With the new team taking control with good action, with a Bond widow () worth every second (there are not too many) spent on screen and a Bond girl () who seems here to stay at least for one more film why do I feel still so much missing in the new Bond? One of the reasons may be that the bad guys do not look so bad. It is not that  is a bad actor, but we do know that in 2015 most of the bad guys have very different ideologies than the politically-correct one brought on screen by ‘Spectre’. Old secret services configurations are outdated, and even the evil state surveillance does not seem too high a price to pay in a world dominated by terrorism. The no. 1 enemy of the new Bond film seems to be again reality.

 

Istvan Szabo is probably the finest Hungarian film director ever. I have seen and greatly enjoyed ‘Hanussen’ and  ‘Mephisto’ which both feature his preferred actor, the fantastic Klaus Maria Brandauer . The latest is nothing less than a masterpiece in my opinion, a strong parable about the relation between dictatorship and art, between power and the artist, and a meditation about the human character and the tearing dilemma of the artist who has to chose between being silent and being silenced.  What few people knew at the time the film was released was that in ‘Mephisto’ Szabo had spoken about his own life and choices.

I somehow failed to see until now ‘Sunshine’ which is a not less ambitious endeavor describing in a big epic film the story of one Jewish Hungarian family which is symbolic for much of the history of the Hungarian Jews in the 20th century.

 

source http://www.imdb.com/title/tt0145503/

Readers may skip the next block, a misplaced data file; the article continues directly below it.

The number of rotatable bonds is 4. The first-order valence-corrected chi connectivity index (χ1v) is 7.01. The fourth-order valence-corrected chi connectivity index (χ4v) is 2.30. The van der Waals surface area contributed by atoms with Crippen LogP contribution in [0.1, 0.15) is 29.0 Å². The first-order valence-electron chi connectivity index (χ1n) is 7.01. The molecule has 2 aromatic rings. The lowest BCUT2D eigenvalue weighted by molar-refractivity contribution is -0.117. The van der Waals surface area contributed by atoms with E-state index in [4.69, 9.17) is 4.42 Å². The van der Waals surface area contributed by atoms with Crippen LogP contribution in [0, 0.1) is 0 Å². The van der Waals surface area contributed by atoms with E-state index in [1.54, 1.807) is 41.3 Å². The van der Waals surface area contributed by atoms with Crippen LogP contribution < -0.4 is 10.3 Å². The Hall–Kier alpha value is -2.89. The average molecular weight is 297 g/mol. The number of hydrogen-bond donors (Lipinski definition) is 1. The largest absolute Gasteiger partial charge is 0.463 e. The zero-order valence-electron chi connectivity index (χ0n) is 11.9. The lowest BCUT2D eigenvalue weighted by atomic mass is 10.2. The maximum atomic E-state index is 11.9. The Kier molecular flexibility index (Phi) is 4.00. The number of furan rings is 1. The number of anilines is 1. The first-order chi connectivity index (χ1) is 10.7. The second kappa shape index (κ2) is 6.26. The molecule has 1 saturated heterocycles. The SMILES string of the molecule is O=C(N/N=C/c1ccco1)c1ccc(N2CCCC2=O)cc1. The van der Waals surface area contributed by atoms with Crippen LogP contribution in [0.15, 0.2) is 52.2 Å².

source http://www.imdb.com/title/tt0145503/

 

They do not do such films any longer, some may say. ‘Sunshine’ is a saga spread over three generations of the Sonnenshein / Sors family – a family of Jewish origin whose story is followed since the last two decades of the Austro-Hungarian empire through the First World War, the Communist revolution of 1919, the inter-wars period, the horrors of the Second World War and of the Holocaust, the Communist terror that followed. The tradition of such stories is actually not rooted in Hollywood but rather in the solid novel sagas of writers like Thomas Mann or John Galsworthy. The main theme is the fate of the Jewish  family trying to find its identity first in the relatively liberal Austro-Hungarian empire, the tentative to melt its identity by ‘assimilation’ and conversion, followed by the cruel return to reality during the Holocaust, and the temporary illusion of salvation by adopting the principles of the internationalist Communism.

 

(video source VermeersGirl)

The 16 years that passed since the film was released make the demonstration of the futility of the identity hiding games played by Jews in Europe in general and Hungary in particular look somehow didactic on screen (but not in reality, as recent events show). Istvan Szabo had the bright idea of distributing Ralph Fiennes in the triple role of the three men in the three generations of the Sonnenschein / Sors family. Fiennes is a fine actor and this was one of his best roles, but the real strong and persistent character is the one of Valerie – wife, mother, and grandmother and more than all the survivor and the strong character that represents the moral and tradition compass of the whole family during the succeeding storms of the century. Two actresses – Jennifer Ehle and Rosemary Harris play this role at different ages. They are both wonderful.  The strength of the film comes however from the accumulation of facts and the building of the emotion that leads to the final rediscovery of the true identity of the character. As somebody once said: ‘Nobody can run away from the star under which they were born’.